same line of thinking here as well. SHTF is approaching.
Link Posted: 2/26/2007 11:25:46 AM EST

Originally Posted By alaman:
Let's see, he bitched about the increase in the stock market a few years ago and drove it down.


He did no such thing. He pointed out the "irrational exuberance" of the dot-com bubble. That bubble was going to pop whether he said anything or not.

Same with the housing market... lenders, realtors, and wannabe "real estate investors" have been telling us for years that there's no bubble, that this is the New Real Estate Economy, etc. Just as the stock market was driven up by tech fever, the real estate market has been driven up by house-flipping fever. Now, it's being held up (but barely, and slipping) with refi fever. It's time for the housing market to correct itself. The stock market is likely to drop too... part correction, part panic selling, and part of the general recession Greenspan sees coming.

Alan Greenspan is a pretty smart cookie. He's a turncoat... he used to be Mr. Goldbug, but very quickly shut up about that when he was appointed to head the Fed.
Link Posted: 2/26/2007 11:31:09 AM EST

Originally Posted By K2QB3:

How the hard money advocate AG was in the 60s, and the Austrian conservative Reagan appointed ended up being such an inflationist is the question.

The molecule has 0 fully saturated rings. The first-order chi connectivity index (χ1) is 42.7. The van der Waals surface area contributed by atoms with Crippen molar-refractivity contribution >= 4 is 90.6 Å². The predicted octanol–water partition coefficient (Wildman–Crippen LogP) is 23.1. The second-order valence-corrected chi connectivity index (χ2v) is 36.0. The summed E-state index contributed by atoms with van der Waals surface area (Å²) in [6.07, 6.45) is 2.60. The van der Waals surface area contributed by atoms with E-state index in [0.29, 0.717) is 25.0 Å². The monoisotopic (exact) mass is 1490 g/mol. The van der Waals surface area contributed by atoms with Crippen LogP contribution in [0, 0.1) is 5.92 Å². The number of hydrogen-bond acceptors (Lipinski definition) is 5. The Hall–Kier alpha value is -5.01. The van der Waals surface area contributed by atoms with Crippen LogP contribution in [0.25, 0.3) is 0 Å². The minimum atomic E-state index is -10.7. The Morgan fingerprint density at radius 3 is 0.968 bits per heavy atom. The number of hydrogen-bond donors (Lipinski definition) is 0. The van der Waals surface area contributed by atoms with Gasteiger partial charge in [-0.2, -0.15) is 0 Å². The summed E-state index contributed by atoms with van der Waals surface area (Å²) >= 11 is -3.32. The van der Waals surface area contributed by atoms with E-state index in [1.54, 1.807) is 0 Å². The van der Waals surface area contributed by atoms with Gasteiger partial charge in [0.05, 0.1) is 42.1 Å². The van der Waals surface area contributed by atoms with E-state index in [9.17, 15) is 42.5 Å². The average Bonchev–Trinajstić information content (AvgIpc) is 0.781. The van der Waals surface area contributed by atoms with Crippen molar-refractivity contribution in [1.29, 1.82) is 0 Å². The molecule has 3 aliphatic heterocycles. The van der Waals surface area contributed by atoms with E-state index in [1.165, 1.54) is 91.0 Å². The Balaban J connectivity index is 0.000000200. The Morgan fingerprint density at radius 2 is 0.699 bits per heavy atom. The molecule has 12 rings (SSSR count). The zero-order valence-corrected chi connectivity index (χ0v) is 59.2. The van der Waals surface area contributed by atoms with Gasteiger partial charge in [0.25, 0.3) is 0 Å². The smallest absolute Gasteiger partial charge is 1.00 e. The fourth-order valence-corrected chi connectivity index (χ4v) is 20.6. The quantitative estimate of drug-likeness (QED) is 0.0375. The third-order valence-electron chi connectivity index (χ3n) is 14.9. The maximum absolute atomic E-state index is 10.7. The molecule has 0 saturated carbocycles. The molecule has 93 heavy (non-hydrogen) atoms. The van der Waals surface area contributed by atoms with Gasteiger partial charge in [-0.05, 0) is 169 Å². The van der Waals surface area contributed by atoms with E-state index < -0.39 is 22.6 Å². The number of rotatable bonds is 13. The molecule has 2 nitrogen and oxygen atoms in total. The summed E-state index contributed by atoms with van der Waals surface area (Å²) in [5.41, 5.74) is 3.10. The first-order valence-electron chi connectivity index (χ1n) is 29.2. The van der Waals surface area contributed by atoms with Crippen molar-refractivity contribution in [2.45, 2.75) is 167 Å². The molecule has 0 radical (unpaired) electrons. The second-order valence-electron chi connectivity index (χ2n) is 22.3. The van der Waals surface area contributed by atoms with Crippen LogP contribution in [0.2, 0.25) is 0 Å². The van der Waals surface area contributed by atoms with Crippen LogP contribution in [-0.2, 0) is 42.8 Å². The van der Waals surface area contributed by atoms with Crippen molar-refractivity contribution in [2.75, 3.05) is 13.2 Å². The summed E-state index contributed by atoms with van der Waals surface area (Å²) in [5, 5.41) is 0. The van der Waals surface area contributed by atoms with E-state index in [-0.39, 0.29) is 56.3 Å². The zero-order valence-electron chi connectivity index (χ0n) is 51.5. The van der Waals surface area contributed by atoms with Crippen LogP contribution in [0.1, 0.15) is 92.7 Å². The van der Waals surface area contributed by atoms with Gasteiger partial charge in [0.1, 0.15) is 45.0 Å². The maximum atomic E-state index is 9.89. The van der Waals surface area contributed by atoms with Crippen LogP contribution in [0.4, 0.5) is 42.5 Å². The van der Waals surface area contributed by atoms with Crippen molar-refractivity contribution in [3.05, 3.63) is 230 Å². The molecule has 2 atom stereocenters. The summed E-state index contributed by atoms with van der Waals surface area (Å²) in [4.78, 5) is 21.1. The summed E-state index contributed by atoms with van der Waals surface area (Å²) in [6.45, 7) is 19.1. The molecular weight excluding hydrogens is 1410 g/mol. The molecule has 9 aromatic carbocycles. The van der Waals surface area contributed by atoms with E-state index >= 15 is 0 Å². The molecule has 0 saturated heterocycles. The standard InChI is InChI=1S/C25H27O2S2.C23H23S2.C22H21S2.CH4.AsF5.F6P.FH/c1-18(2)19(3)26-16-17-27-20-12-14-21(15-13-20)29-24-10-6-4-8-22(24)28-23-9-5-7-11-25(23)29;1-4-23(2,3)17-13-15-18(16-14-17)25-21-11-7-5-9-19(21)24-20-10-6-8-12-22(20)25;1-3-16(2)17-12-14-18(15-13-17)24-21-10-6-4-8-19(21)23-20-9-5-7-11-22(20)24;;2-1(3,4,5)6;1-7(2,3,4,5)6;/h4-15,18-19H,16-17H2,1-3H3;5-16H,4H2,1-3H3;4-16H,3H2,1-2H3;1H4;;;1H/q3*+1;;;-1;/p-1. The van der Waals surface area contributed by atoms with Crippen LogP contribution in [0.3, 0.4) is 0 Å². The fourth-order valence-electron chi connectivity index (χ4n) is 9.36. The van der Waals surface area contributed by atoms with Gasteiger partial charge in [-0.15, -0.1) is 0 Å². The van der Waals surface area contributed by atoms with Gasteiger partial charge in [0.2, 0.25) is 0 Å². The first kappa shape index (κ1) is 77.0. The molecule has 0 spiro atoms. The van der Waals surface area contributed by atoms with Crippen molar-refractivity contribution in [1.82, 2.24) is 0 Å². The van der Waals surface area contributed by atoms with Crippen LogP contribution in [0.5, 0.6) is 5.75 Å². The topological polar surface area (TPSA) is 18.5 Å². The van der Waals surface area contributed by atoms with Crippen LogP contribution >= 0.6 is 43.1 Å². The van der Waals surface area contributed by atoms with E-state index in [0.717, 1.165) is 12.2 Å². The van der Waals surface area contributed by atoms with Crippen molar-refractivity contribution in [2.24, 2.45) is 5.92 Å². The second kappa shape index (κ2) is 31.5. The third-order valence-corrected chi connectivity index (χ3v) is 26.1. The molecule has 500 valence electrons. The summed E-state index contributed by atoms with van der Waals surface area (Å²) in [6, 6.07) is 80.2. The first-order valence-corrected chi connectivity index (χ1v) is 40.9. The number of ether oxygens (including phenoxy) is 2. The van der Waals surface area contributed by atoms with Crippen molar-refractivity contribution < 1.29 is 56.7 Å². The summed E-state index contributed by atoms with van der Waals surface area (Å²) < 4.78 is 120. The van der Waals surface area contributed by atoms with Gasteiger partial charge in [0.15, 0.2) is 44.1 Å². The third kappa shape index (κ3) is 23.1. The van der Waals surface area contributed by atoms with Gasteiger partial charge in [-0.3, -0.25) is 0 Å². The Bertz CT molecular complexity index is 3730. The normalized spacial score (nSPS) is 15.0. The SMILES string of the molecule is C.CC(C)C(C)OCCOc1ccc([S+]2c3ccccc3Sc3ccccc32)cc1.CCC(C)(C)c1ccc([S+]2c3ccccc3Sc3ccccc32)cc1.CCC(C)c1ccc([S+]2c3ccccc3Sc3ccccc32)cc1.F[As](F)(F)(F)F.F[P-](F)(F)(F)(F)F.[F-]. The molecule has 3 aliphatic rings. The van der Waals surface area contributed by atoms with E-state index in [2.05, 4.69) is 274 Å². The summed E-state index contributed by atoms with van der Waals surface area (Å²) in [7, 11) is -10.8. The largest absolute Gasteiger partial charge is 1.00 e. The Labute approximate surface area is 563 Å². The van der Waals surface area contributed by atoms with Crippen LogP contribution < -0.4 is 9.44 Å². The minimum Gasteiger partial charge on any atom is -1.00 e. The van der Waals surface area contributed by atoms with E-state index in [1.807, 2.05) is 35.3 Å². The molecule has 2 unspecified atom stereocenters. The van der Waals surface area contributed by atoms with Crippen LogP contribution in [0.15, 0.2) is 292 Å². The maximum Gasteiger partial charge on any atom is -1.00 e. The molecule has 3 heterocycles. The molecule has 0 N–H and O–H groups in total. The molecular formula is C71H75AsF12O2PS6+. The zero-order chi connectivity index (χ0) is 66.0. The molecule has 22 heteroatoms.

Yeah, every once in a while he's make some kind of irrational exuberance comment, maybe that was his conscience talking. I have to assume he felt trapped as Fed chairman, I've been wondering if he'd write a book before he croaks.


My guess is, once he became chairman of the Fed, he got all the inside dope on what a house of cards our economy is. You and I can sit here and complain about fiat money, inflation, trade defecits, etc. but we're standing at the bottom of the mountain staring straight up. I think he got a very rare perspective on our situation, and realized we could pay now or pay later. After all, inflation is a good way to pay down existing future debts without actually having to, you know, pay them. And we have an astronomical debt waiting for us in the 21st century.